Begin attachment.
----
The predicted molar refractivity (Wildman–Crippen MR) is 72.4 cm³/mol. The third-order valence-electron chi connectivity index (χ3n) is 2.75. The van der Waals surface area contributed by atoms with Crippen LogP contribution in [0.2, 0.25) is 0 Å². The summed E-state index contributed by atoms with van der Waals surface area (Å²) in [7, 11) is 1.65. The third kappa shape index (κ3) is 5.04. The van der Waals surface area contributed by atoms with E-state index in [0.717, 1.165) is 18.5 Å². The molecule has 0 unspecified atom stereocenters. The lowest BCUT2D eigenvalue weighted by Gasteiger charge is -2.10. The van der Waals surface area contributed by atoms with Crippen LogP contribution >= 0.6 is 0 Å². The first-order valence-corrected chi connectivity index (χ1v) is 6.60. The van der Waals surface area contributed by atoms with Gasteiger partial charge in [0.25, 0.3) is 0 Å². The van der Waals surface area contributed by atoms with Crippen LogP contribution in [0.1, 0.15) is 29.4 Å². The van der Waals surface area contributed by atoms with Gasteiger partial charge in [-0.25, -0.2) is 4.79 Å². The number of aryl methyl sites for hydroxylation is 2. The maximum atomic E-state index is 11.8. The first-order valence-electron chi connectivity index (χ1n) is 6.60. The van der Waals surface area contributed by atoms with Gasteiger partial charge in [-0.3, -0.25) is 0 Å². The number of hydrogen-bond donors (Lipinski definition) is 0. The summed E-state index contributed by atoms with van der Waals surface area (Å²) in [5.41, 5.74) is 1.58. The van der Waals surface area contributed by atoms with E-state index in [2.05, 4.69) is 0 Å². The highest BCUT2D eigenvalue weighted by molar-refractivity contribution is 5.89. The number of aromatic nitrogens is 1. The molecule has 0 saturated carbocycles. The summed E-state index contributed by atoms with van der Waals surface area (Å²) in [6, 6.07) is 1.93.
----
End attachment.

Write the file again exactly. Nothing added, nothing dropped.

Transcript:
The predicted molar refractivity (Wildman–Crippen MR) is 72.4 cm³/mol. The third-order valence-electron chi connectivity index (χ3n) is 2.75. The van der Waals surface area contributed by atoms with Crippen LogP contribution in [0.2, 0.25) is 0 Å². The summed E-state index contributed by atoms with van der Waals surface area (Å²) in [7, 11) is 1.65. The third kappa shape index (κ3) is 5.04. The van der Waals surface area contributed by atoms with E-state index in [0.717, 1.165) is 18.5 Å². The molecule has 0 unspecified atom stereocenters. The lowest BCUT2D eigenvalue weighted by Gasteiger charge is -2.10. The van der Waals surface area contributed by atoms with Crippen LogP contribution >= 0.6 is 0 Å². The first-order valence-corrected chi connectivity index (χ1v) is 6.60. The van der Waals surface area contributed by atoms with Gasteiger partial charge in [0.25, 0.3) is 0 Å². The van der Waals surface area contributed by atoms with Crippen LogP contribution in [0.1, 0.15) is 29.4 Å². The van der Waals surface area contributed by atoms with Gasteiger partial charge in [-0.25, -0.2) is 4.79 Å². The number of aryl methyl sites for hydroxylation is 2. The maximum atomic E-state index is 11.8. The first-order valence-electron chi connectivity index (χ1n) is 6.60. The van der Waals surface area contributed by atoms with Gasteiger partial charge in [-0.3, -0.25) is 0 Å². The number of hydrogen-bond donors (Lipinski definition) is 0. The summed E-state index contributed by atoms with van der Waals surface area (Å²) in [5.41, 5.74) is 1.58. The van der Waals surface area contributed by atoms with E-state index in [2.05, 4.69) is 0 Å². The highest BCUT2D eigenvalue weighted by molar-refractivity contribution is 5.89. The number of aromatic nitrogens is 1. The molecule has 0 saturated carbocycles. The summed E-state index contributed by atoms with van der Waals surface area (Å²) in [6, 6.07) is 1.93.